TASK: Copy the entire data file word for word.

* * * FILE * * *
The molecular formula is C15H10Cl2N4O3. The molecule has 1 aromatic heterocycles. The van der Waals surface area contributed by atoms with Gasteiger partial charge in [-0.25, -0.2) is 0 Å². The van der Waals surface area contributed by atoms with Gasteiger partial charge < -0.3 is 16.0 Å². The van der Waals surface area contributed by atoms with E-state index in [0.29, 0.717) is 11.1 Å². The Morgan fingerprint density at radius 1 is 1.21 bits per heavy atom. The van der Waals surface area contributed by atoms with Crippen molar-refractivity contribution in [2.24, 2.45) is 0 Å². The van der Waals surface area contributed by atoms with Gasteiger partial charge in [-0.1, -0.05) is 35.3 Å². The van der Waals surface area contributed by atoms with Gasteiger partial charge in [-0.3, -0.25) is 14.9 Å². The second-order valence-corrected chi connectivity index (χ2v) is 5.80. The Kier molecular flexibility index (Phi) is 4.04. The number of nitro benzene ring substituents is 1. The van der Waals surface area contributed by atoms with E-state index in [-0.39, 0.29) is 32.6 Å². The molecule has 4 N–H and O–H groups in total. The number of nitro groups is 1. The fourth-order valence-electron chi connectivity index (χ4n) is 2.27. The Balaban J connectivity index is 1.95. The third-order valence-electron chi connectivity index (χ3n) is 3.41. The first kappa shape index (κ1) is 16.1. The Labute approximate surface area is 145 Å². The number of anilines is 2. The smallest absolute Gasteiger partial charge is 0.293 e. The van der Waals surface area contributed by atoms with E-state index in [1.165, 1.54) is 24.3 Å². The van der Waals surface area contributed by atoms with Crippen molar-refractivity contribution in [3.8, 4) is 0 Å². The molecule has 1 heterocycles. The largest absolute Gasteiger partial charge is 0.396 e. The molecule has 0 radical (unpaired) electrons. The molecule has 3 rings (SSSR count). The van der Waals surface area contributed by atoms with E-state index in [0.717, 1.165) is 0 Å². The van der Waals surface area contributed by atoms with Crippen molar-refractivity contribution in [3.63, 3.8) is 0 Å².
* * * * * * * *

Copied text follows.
The molecular formula is C15H10Cl2N4O3. The molecule has 1 aromatic heterocycles. The van der Waals surface area contributed by atoms with Gasteiger partial charge in [-0.25, -0.2) is 0 Å². The van der Waals surface area contributed by atoms with Gasteiger partial charge < -0.3 is 16.0 Å². The van der Waals surface area contributed by atoms with E-state index in [0.29, 0.717) is 11.1 Å². The Morgan fingerprint density at radius 1 is 1.21 bits per heavy atom. The van der Waals surface area contributed by atoms with Crippen molar-refractivity contribution in [2.24, 2.45) is 0 Å². The van der Waals surface area contributed by atoms with Gasteiger partial charge in [-0.1, -0.05) is 35.3 Å². The van der Waals surface area contributed by atoms with Gasteiger partial charge in [-0.3, -0.25) is 14.9 Å². The second-order valence-corrected chi connectivity index (χ2v) is 5.80. The Kier molecular flexibility index (Phi) is 4.04. The number of nitro benzene ring substituents is 1. The van der Waals surface area contributed by atoms with E-state index in [-0.39, 0.29) is 32.6 Å². The molecule has 4 N–H and O–H groups in total. The number of nitro groups is 1. The fourth-order valence-electron chi connectivity index (χ4n) is 2.27. The Balaban J connectivity index is 1.95. The third-order valence-electron chi connectivity index (χ3n) is 3.41. The first kappa shape index (κ1) is 16.1. The Labute approximate surface area is 145 Å². The number of anilines is 2. The smallest absolute Gasteiger partial charge is 0.293 e. The van der Waals surface area contributed by atoms with E-state index in [1.165, 1.54) is 24.3 Å². The van der Waals surface area contributed by atoms with Crippen molar-refractivity contribution in [3.8, 4) is 0 Å². The molecule has 1 heterocycles. The largest absolute Gasteiger partial charge is 0.396 e. The molecule has 0 radical (unpaired) electrons. The molecule has 3 rings (SSSR count). The van der Waals surface area contributed by atoms with E-state index in [0.717, 1.165) is 0 Å². The van der Waals surface area contributed by atoms with Crippen molar-refractivity contribution in [3.63, 3.8) is 0 Å².